The price of $34,000 isn’t bad, but I think there are better deals to be had. You can pick one of these up all day for under $30,000 and even some really nice ones with lower miles and the IMS service done aren’t bringing much more than that. Heck, another $10,000 puts you square into Turbo cars without question, so you have to wonder on this one. I could maybe see if this car had half the miles, but it is creeping towards 90,000. While a cool example, save your pennies for another year and go Turbo. That’d be my plan.

– Andrew

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5 Comments

  1. These certainly can be had for seemingly relative bargains these days. Even the most casual buyer knows to look for the IMS condition perhaps an even more insidious problem may lurk.
    I have an engineer friend who had some semi serious, or so he thought, running issues on his 996.
    Being very hands on, and having free time aplenty, he took a well known engine rebuilding class and dug in. He basically found that his engine had started to oval bores 6 and 5.

    After successfully rebuilding his car he thought he would buy another with a “bad engine” as a project. He subsequently found the project car to have the same problem with oval cylinders except that the owner did not diagnose or get to it in time and ruined the engine. In the subsequent search for a replacement engine he asked suppliers to boroscope cyls 5&6 and found more than one that he wouldn’t buy because they showed the same wall scoring and precursor to going oval.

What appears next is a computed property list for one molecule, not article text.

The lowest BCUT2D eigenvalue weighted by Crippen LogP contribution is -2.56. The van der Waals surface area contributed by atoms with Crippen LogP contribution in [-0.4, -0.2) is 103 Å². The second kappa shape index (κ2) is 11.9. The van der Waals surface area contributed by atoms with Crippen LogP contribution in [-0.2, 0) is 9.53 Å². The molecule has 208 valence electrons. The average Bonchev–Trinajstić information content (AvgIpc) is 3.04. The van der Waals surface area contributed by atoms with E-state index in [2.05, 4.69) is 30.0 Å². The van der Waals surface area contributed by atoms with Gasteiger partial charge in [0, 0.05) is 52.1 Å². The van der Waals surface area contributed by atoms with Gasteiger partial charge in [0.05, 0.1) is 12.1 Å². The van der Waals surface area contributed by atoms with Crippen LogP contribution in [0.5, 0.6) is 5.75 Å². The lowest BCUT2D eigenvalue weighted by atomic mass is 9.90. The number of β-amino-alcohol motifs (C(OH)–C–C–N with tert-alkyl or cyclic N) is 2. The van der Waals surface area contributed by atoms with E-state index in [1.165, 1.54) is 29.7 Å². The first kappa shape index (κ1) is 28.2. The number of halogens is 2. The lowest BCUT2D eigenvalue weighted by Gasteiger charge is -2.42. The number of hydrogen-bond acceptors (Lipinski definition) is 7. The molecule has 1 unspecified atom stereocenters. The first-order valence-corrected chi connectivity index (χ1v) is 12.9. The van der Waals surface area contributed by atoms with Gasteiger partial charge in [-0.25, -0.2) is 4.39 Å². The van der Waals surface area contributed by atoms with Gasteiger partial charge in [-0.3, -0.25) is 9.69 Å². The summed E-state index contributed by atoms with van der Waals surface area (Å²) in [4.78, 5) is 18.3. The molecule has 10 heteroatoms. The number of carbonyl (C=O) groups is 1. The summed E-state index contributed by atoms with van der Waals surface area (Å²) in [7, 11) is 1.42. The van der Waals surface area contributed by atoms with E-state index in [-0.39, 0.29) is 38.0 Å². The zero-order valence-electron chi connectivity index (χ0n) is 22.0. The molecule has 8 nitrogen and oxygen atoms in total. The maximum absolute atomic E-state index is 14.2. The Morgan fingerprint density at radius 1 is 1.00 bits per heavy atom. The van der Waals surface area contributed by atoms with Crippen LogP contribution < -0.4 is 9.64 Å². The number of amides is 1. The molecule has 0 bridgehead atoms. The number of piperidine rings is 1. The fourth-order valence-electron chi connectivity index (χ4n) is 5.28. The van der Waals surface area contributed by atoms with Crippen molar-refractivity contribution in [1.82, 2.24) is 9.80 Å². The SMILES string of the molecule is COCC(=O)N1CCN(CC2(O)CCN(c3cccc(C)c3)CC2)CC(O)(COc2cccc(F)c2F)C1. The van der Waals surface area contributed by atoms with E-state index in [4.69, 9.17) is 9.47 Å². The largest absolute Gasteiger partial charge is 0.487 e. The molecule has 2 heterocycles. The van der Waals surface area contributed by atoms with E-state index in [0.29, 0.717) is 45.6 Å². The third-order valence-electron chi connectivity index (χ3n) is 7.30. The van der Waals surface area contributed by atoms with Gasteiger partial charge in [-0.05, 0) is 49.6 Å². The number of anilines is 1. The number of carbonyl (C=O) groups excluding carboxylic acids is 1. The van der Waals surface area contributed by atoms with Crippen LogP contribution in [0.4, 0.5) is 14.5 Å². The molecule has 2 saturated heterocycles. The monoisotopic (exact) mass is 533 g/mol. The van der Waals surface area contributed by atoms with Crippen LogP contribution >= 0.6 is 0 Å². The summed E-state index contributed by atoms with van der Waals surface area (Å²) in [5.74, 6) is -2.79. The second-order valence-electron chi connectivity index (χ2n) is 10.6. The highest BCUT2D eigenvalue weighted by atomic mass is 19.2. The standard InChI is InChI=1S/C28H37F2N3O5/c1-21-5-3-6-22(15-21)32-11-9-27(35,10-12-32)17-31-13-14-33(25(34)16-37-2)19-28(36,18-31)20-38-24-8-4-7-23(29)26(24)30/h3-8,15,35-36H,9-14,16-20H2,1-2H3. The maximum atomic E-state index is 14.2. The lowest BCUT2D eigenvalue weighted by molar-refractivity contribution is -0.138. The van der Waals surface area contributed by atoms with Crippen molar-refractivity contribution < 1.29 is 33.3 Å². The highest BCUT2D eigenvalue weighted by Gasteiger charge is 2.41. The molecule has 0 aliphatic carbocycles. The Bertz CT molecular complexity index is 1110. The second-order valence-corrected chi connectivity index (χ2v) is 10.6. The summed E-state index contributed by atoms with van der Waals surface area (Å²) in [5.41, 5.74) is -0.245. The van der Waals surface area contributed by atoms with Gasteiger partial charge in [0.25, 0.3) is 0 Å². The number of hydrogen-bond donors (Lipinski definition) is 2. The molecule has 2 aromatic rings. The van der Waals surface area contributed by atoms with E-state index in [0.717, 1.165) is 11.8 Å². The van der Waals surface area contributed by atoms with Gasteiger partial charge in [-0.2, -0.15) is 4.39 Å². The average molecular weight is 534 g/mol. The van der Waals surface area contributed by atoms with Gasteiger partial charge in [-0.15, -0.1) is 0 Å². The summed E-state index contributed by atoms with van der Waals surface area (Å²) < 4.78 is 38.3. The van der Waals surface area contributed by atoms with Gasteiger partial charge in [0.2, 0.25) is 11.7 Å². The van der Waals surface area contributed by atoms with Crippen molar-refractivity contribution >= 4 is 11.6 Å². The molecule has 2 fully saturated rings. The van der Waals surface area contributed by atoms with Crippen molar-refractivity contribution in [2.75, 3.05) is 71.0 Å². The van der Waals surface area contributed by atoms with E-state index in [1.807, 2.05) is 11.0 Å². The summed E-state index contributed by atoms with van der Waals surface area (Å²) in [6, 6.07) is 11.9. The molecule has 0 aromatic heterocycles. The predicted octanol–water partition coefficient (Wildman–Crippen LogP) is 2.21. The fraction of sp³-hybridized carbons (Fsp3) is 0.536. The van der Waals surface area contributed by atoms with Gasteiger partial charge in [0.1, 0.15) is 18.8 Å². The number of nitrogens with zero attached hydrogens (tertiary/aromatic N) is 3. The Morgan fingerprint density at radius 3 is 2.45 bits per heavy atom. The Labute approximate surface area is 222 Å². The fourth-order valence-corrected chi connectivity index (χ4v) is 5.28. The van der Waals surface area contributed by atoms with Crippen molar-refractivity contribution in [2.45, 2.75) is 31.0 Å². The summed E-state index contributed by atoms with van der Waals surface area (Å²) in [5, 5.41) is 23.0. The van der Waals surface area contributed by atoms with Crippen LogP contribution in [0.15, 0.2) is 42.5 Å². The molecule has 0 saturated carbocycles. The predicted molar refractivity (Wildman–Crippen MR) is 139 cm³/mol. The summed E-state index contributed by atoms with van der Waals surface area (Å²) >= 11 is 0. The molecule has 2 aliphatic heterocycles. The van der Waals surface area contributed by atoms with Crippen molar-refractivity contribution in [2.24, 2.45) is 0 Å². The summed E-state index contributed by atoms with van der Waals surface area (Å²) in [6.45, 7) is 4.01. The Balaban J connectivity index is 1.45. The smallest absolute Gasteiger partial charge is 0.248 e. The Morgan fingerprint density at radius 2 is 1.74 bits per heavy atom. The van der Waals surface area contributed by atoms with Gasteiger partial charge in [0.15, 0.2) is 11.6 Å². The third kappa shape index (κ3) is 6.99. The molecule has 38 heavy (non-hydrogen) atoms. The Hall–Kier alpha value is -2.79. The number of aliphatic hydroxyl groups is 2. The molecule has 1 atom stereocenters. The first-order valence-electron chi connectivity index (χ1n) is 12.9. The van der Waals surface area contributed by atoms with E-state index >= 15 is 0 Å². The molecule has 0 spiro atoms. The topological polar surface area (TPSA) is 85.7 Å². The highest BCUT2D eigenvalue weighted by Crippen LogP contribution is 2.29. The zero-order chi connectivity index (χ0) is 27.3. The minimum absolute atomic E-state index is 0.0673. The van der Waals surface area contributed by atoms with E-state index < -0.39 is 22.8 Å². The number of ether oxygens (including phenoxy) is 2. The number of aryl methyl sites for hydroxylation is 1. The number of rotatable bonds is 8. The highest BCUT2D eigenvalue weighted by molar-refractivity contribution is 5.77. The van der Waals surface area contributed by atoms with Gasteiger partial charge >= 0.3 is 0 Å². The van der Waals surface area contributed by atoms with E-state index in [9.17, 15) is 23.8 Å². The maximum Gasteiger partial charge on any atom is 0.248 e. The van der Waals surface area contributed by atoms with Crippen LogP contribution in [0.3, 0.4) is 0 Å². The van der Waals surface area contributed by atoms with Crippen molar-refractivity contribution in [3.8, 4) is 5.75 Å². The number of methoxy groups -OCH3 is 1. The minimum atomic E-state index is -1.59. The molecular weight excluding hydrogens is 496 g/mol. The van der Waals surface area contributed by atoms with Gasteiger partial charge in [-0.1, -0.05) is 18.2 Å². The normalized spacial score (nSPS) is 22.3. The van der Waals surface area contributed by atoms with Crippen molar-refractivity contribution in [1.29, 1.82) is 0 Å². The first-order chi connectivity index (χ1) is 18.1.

Folks may be correctly looking to see that a +-$2,000 IMS was done while unknowingly walking into a $15K+ engine job! Today I would not buy one of these models to day without paying to check the internals.

  2. It’s not so much the beige, it’s the post-90s MONOTONE. Inexplicable.

  3. I think this one looks a-o-k, but to each their own. In fact, my 911 has a tan interior. My wife says my car is like being inside a camel, but I can’t stand all black interiors. I remember Car and Driver once described the interior of an all-black 90s VW as a “teutonic coal bin” – no thanks.

  4. Crack pipe pricing. Typical for that dealer.

  5. I’ve been scouting these C4S’s a bit this days, going back and forth between spending a bit more for the Turbo. This one is definitely overpriced, with too many miles and no IMS upgrade. Like the other comment said, this is very typical for this dealer. I don’t mind beige/tan interiors, for me, much better than black and more so, maintaining it because you see EVERYTHING little piece of dust,dirt, hair, etc. in dark interiors. Having said that, Porsche went a bit overkill on this tan and this “camel” color is a bit much to take it, particularly when almost EVERYTHING is “camel” colored. Because of this, I’ve often wondered why Porsche didn’t put a black steering wheel (and other design contrasting tidbits) to give a more interesting interior to live in, after all, you see the interior a hell of a lot more than the exterior. Some of these came with the tunnel and back of seats body colored, which helps, cuz, man, all these 996 models can be very monochromatic. Beyond these concerns, I think this would be a great next car to replace my 2001 Audi A6 4.2 “widebody”, to use as a daily driver here in 4 seasons Idaho.